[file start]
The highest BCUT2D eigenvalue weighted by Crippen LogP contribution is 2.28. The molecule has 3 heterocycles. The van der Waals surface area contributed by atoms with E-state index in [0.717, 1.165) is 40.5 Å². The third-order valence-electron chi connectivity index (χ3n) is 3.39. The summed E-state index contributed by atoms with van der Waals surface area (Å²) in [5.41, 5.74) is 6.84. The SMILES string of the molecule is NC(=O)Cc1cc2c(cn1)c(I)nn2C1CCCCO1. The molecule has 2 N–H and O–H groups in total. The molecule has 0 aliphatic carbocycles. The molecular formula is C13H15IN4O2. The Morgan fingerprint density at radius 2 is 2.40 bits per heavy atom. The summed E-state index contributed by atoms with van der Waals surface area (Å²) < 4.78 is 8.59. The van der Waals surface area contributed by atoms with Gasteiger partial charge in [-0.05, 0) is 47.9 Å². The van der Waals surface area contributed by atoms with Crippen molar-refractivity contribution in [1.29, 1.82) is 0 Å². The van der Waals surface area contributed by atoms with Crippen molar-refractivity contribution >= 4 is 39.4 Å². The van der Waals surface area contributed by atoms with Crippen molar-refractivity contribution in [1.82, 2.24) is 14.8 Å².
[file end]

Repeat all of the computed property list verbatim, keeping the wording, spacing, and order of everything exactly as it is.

The highest BCUT2D eigenvalue weighted by Crippen LogP contribution is 2.28. The molecule has 3 heterocycles. The van der Waals surface area contributed by atoms with E-state index in [0.717, 1.165) is 40.5 Å². The third-order valence-electron chi connectivity index (χ3n) is 3.39. The summed E-state index contributed by atoms with van der Waals surface area (Å²) in [5.41, 5.74) is 6.84. The SMILES string of the molecule is NC(=O)Cc1cc2c(cn1)c(I)nn2C1CCCCO1. The molecule has 2 N–H and O–H groups in total. The molecule has 0 aliphatic carbocycles. The molecular formula is C13H15IN4O2. The Morgan fingerprint density at radius 2 is 2.40 bits per heavy atom. The summed E-state index contributed by atoms with van der Waals surface area (Å²) < 4.78 is 8.59. The van der Waals surface area contributed by atoms with Gasteiger partial charge in [-0.05, 0) is 47.9 Å². The van der Waals surface area contributed by atoms with Crippen molar-refractivity contribution in [1.29, 1.82) is 0 Å². The van der Waals surface area contributed by atoms with Crippen molar-refractivity contribution >= 4 is 39.4 Å². The van der Waals surface area contributed by atoms with Crippen molar-refractivity contribution in [1.82, 2.24) is 14.8 Å².